Technical Tips for Longer Writing Projects -->

Where instructors and editors talk writing.

Technical Tips for Longer Writing Projects

No comments
I admit, I definitely have a love-hate relationship with MS Word; while there are so many options for making the word processing simpler and ensuring the finished document looks slick, there always seems to be some quirk or default in the system that makes me feel more like I’m wrestling with the document rather than revising it.

Once I started to dig into the various functions available in MS Word and got over some of my fear and anxiety about the software, my relationship with MS Word improved a lot. Now I recommend many of the functions I used to nervously avoid, and there are several options I could not do without when working with longer documents.

Tech Tips for Longer Writing Projects

Word Support
Remember, there are people out there whose job it is to help. Playing around with software or new functions you aren’t used to using can feel intimidating, and sometimes you don’t even know what you don’t know or what to ask. Take some time to familiarize yourself with the different MS Word resources available through the Academic Skills Center, and you will be surprised at what you could learn that will help you later on.

If you scan down the menu to the left of the page and review the resources available at some of those links, you may even recognize solutions to problems you have encountered before. (I did not even know what a dot leader was until I had to learn how to fix them.) Plus, you will have a better idea what Word can do and how you can use it to compose your manuscript.

The Academic Skills Center offers one-on-one support, and you can either make an appointment or send your questions to

Moving Swiftly yet Carefully in Longer Documents
Beyond the formatting tools are the specific editing functions in MS Word. While you are not required to use it in your own revision practice, all Walden students should be well-versed in how to use Track Changes and the different options for viewing those changes in your document. Your faculty (such as your chairperson and doctoral committee) will use these functions to give you feedback on your drafts, and if you do not know how to view their feedback or incorporate their changes, this can cause frustration on all sides.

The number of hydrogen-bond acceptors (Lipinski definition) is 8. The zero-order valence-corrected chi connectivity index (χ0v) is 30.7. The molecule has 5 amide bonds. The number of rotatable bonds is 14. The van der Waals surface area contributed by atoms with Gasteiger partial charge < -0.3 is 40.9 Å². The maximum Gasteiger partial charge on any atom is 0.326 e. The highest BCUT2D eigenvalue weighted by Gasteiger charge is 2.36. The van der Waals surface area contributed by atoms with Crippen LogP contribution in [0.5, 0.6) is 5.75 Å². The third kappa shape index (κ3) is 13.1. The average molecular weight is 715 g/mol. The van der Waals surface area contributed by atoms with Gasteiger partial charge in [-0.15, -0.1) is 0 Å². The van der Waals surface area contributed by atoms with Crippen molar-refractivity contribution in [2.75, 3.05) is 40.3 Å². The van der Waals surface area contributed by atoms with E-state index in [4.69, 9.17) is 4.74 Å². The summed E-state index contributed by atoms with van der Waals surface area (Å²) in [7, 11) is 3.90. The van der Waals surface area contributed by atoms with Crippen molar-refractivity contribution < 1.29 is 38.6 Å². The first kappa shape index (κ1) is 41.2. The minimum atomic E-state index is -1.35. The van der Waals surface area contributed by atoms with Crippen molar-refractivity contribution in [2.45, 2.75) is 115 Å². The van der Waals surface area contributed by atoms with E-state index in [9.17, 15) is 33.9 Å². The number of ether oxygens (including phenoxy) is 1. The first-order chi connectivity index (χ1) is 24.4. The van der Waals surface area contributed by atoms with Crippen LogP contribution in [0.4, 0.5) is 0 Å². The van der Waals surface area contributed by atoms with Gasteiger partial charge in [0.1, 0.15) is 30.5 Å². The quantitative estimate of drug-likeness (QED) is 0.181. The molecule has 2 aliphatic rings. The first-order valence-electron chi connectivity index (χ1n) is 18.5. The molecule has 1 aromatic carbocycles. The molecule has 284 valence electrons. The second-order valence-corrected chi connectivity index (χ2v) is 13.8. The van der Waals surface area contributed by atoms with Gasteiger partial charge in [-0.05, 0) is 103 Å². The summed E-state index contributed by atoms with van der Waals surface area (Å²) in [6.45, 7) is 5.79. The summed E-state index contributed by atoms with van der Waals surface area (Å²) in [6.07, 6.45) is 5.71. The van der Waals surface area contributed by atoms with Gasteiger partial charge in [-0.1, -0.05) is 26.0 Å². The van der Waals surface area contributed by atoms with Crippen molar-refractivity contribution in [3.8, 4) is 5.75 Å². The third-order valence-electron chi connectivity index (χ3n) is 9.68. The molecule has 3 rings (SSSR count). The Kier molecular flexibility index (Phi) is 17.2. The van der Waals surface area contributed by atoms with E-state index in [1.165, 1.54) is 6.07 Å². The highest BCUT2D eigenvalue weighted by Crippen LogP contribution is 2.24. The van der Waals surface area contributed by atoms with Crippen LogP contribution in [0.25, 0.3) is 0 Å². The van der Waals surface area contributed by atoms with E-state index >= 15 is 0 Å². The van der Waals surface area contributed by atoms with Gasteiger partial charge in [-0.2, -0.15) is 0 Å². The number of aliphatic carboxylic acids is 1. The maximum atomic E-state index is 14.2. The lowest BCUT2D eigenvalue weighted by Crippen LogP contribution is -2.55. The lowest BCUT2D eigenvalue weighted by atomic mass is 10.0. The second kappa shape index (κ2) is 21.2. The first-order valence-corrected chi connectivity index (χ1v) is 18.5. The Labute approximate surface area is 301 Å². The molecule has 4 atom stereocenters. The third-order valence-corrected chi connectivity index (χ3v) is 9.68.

I cannot overstate the usefulness of the editing functions of Find and Replace. You may want to use the Replace function less frequently (the “Replace all” option can lead to some confusing and ungrammatical results if you do not read over everything carefully first), but Find will be your friend every time.

Scrolling through a document can get tedious, not to mention hard on the eyes, and printing out your work and reviewing a hard copy will not guarantee you catch every instance of a word or phrase. The Find function (which you can access with the keyboard shortcut “Ctrl+F” on a PC or “Command+F” on a Mac) lets you navigate through your document with the greatest of ease and ensures you locate everything you are looking for (provided you spelled it correctly…).

You can use the Find function to update verb tenses, check for acronym or abbreviation use, and locate the first time you cite a specific source so you know when to use the abbreviation et al. Best of all, you can quickly confirm whether or not your citations have corresponding reference entries listed at the end of the document and whether you have only included reference entries for those sources you directly cited. (Trying to check for this without the Find function could take hours when you are dealing with something the size of a dissertation or doctoral study.)

The Limits of Software’s Magic
You still want to avoid relying too heavily on software options to generate your draft. Some students use citation management software, for example, to help keep track of their reference and citation information. None of these systems is perfect, unfortunately, and their adherence to APA can range from the merely imperfect to the terrible, so make sure you know APA well enough to proofread for errors, and try to avoid using a system that does not let you add your own changes easily.

Do not be afraid to experiment with technical options for revising and organizing your document. If you label files clearly and save often, there is nearly no mistake you cannot undo, so be brave. If, for example, you replace the wrong thing or delete something you meant to keep, you can always undo it and move on. The more practice you have working with the different technical options available to you, the more you can revise like a professional.

Lydia Lunning is a Dissertation Editor and the Writing Center's Coordinator for Capstone Services. She earned degrees from Oberlin College and the University of Minnesota, and served on the editorial staff of Cricket Magazine Group.

Never miss a new post; Opt-out at any time

No comments :

Post a Comment